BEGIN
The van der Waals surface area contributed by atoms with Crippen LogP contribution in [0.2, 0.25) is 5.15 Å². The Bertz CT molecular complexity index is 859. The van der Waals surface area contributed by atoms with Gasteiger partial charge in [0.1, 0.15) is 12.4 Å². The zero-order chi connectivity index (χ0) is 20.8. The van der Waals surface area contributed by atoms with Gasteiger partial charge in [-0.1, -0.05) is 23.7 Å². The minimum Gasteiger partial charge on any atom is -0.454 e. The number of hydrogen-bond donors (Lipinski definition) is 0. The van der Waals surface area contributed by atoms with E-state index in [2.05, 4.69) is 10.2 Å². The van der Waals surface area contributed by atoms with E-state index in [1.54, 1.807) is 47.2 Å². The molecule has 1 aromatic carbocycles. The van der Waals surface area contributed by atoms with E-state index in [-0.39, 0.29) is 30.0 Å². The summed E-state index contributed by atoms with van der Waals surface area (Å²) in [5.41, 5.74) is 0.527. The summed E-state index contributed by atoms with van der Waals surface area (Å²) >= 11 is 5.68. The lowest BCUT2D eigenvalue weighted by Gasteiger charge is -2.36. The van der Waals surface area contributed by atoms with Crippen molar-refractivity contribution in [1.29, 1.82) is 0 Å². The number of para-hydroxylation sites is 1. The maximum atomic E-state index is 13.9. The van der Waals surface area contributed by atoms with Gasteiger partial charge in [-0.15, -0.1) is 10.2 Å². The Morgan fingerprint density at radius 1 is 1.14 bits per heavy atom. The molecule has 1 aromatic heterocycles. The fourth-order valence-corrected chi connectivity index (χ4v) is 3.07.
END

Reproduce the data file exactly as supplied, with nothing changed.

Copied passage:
The van der Waals surface area contributed by atoms with Crippen LogP contribution in [0.2, 0.25) is 5.15 Å². The Bertz CT molecular complexity index is 859. The van der Waals surface area contributed by atoms with Gasteiger partial charge in [0.1, 0.15) is 12.4 Å². The zero-order chi connectivity index (χ0) is 20.8. The van der Waals surface area contributed by atoms with Gasteiger partial charge in [-0.1, -0.05) is 23.7 Å². The minimum Gasteiger partial charge on any atom is -0.454 e. The number of hydrogen-bond donors (Lipinski definition) is 0. The van der Waals surface area contributed by atoms with E-state index in [2.05, 4.69) is 10.2 Å². The van der Waals surface area contributed by atoms with E-state index in [1.54, 1.807) is 47.2 Å². The molecule has 1 aromatic carbocycles. The van der Waals surface area contributed by atoms with E-state index in [-0.39, 0.29) is 30.0 Å². The summed E-state index contributed by atoms with van der Waals surface area (Å²) in [5.41, 5.74) is 0.527. The summed E-state index contributed by atoms with van der Waals surface area (Å²) >= 11 is 5.68. The lowest BCUT2D eigenvalue weighted by Gasteiger charge is -2.36. The van der Waals surface area contributed by atoms with Crippen molar-refractivity contribution in [1.29, 1.82) is 0 Å². The number of para-hydroxylation sites is 1. The maximum atomic E-state index is 13.9. The van der Waals surface area contributed by atoms with Gasteiger partial charge in [-0.15, -0.1) is 10.2 Å². The Morgan fingerprint density at radius 1 is 1.14 bits per heavy atom. The molecule has 1 aromatic heterocycles. The fourth-order valence-corrected chi connectivity index (χ4v) is 3.07.